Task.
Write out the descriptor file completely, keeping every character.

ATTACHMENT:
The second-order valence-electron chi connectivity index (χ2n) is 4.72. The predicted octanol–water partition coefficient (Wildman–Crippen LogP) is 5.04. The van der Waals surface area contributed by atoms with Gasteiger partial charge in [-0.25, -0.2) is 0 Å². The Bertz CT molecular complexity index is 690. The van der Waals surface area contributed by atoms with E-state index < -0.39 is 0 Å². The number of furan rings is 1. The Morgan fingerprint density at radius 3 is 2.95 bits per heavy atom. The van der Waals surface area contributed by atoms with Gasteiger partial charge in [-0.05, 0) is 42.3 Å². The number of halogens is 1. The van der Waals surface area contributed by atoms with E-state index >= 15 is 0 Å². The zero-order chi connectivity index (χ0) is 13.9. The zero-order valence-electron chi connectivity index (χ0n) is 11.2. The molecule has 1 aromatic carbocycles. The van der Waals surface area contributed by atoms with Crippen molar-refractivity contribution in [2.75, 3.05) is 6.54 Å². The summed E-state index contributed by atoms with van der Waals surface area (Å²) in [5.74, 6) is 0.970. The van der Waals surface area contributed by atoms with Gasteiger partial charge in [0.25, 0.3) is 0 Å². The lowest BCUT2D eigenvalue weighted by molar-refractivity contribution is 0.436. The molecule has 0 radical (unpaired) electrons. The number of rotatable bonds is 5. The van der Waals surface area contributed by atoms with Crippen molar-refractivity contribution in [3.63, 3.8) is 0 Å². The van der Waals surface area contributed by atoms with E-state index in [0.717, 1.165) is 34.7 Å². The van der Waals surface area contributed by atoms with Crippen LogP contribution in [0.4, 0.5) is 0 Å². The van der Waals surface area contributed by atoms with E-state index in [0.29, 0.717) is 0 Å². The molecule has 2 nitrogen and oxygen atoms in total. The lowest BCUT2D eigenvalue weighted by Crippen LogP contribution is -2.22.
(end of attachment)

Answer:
The second-order valence-electron chi connectivity index (χ2n) is 4.72. The predicted octanol–water partition coefficient (Wildman–Crippen LogP) is 5.04. The van der Waals surface area contributed by atoms with Gasteiger partial charge in [-0.25, -0.2) is 0 Å². The Bertz CT molecular complexity index is 690. The van der Waals surface area contributed by atoms with E-state index < -0.39 is 0 Å². The number of furan rings is 1. The Morgan fingerprint density at radius 3 is 2.95 bits per heavy atom. The van der Waals surface area contributed by atoms with Gasteiger partial charge in [-0.05, 0) is 42.3 Å². The number of halogens is 1. The van der Waals surface area contributed by atoms with E-state index >= 15 is 0 Å². The zero-order chi connectivity index (χ0) is 13.9. The zero-order valence-electron chi connectivity index (χ0n) is 11.2. The molecule has 1 aromatic carbocycles. The van der Waals surface area contributed by atoms with Crippen molar-refractivity contribution in [2.75, 3.05) is 6.54 Å². The summed E-state index contributed by atoms with van der Waals surface area (Å²) in [5.74, 6) is 0.970. The van der Waals surface area contributed by atoms with Gasteiger partial charge in [0.25, 0.3) is 0 Å². The lowest BCUT2D eigenvalue weighted by molar-refractivity contribution is 0.436. The molecule has 0 radical (unpaired) electrons. The number of rotatable bonds is 5. The van der Waals surface area contributed by atoms with Crippen molar-refractivity contribution in [3.63, 3.8) is 0 Å². The van der Waals surface area contributed by atoms with E-state index in [0.717, 1.165) is 34.7 Å². The van der Waals surface area contributed by atoms with Crippen LogP contribution in [0.4, 0.5) is 0 Å². The van der Waals surface area contributed by atoms with E-state index in [0.29, 0.717) is 0 Å². The molecule has 2 nitrogen and oxygen atoms in total. The lowest BCUT2D eigenvalue weighted by Crippen LogP contribution is -2.22.